Assisted living residents experienced increased mortality in 2020, in line with the higher rates observed among nursing home residents during the pandemic, a new nationwide study finds.
The plight of nursing home residents has received the bulk of research and policy attention during the pandemic. But most assisted living residents are similarly susceptible to poor outcomes for COVID-19, investigators noted. Using data from the Centers for Medicare & Medicaid Services, they found that assisted living residents had 17% higher rates of overall mortality in 2020 compared with the year prior.
In the 10 states with the greatest community spread of COVID-19 during the study period, rates were even higher — at 24%. These included Rhode Island, South Carolina, New Jersey, Georgia, Alabama, New York, Mississippi, Florida, Arizona, and Louisiana, reported Kali S. Thomas, Ph.D., of the Center for Gerontology and Healthcare Research, Brown University, Providence, RI.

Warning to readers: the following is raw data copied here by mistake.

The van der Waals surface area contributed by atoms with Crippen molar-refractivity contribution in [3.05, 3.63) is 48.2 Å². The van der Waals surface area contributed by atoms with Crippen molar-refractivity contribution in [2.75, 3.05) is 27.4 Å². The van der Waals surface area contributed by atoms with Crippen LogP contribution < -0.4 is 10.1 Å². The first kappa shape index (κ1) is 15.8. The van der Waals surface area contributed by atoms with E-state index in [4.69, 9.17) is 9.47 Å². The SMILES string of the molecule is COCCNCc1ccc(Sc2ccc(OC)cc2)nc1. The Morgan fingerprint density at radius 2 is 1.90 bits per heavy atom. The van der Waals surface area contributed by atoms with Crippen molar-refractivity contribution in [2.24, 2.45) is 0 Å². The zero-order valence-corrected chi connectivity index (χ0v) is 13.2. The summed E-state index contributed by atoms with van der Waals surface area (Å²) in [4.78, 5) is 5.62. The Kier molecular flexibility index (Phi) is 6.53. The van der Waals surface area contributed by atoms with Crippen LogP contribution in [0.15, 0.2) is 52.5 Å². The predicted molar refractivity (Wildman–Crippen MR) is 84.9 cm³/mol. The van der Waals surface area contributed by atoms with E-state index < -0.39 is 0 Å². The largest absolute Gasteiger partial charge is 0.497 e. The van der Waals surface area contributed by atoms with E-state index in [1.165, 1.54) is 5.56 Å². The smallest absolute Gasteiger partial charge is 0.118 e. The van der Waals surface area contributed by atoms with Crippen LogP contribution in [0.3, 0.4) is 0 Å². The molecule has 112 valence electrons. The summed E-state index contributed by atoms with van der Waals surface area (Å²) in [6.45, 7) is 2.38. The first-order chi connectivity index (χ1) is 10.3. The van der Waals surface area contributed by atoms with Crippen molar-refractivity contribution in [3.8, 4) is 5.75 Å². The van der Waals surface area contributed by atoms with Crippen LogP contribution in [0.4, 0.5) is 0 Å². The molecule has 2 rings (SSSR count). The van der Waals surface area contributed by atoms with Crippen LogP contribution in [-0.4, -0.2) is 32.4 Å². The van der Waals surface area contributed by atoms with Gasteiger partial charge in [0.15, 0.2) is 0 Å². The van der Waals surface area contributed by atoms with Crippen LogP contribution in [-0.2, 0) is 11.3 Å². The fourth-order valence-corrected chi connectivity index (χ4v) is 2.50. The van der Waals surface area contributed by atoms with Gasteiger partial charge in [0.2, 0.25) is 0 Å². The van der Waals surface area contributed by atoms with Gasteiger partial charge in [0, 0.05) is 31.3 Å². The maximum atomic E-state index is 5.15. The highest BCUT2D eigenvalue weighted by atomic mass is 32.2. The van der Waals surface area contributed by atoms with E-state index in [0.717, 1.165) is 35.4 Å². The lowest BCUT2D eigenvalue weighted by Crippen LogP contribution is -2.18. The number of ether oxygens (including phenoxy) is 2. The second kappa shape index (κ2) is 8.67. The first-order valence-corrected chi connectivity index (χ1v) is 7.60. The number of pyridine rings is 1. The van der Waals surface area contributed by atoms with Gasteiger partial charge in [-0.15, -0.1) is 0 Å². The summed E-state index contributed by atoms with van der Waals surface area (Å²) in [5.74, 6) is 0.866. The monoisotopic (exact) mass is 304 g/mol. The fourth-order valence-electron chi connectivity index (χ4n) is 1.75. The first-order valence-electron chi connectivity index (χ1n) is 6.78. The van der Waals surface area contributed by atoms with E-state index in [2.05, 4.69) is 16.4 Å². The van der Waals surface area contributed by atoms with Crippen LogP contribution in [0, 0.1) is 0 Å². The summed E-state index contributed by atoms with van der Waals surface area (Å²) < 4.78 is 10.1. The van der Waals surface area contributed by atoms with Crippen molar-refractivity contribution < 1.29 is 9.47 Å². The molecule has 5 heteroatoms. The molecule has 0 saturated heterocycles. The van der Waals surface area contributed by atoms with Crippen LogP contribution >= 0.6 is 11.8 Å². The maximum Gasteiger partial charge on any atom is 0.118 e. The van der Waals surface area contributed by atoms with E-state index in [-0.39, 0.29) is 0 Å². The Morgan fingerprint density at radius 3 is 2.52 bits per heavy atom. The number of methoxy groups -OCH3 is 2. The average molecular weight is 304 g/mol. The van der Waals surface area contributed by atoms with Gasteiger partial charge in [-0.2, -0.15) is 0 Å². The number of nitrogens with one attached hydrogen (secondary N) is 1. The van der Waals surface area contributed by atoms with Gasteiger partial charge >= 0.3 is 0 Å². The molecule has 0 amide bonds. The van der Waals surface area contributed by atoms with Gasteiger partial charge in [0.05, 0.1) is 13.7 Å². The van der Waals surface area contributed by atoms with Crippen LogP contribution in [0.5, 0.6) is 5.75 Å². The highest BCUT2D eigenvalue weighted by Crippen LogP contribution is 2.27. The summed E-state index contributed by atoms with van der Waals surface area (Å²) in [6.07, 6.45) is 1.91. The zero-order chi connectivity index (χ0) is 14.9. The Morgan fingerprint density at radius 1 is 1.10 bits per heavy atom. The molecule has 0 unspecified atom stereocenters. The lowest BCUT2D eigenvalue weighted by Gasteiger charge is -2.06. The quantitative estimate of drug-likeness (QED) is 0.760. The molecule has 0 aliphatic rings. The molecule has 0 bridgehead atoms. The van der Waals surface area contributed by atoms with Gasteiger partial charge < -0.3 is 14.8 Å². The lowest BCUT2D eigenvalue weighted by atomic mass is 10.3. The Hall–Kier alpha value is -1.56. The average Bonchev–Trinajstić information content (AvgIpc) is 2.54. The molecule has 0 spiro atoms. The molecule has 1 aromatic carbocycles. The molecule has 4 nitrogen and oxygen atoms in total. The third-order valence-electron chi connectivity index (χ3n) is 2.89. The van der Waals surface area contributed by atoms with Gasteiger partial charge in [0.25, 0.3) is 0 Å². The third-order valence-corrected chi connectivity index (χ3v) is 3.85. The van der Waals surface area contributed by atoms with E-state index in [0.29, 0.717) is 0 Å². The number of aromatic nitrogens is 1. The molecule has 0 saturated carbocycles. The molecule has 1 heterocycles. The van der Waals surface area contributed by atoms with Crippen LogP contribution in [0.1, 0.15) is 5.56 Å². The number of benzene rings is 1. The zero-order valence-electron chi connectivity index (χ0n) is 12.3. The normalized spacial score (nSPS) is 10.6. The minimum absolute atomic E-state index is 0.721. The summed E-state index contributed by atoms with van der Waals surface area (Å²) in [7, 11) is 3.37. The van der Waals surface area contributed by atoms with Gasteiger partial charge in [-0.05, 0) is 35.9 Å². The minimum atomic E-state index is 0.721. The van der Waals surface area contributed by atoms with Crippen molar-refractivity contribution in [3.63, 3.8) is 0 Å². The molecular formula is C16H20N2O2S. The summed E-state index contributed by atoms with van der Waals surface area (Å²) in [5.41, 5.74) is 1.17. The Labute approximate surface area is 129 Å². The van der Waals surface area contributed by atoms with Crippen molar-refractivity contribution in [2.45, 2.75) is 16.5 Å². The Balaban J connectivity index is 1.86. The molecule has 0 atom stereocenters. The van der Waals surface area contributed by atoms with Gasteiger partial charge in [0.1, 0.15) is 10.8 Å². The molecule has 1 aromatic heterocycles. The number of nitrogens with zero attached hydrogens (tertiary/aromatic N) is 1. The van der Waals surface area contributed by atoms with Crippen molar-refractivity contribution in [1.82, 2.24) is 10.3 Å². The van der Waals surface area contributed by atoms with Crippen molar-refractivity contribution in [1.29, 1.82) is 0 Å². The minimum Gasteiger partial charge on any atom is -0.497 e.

In the future, state and federal responses to pandemics and other health emergencies should “explicitly identify the experiences of assisted living settings,” Thomas and colleagues said. This identification should include recognizing where they differ from nursing homes, including in their social (versus medical) care model, lower staffing levels and less nursing care, they stated in a research letter, published Monday in JAMA Network Open.
The data included more than 420,000 Medicare beneficiaries residing in licensed assisted living settings with 25 or more beds in 49 states and Washington, DC. Minnesota was excluded from the ZIP code-based study because it licenses agencies versus physical locations. Results were adjusted for facility effects.
The increase in resident mortality likely is an underestimate, due to a lag in Vital Status data and the limited study period, which ended Aug. 11, 2020, the investigators noted.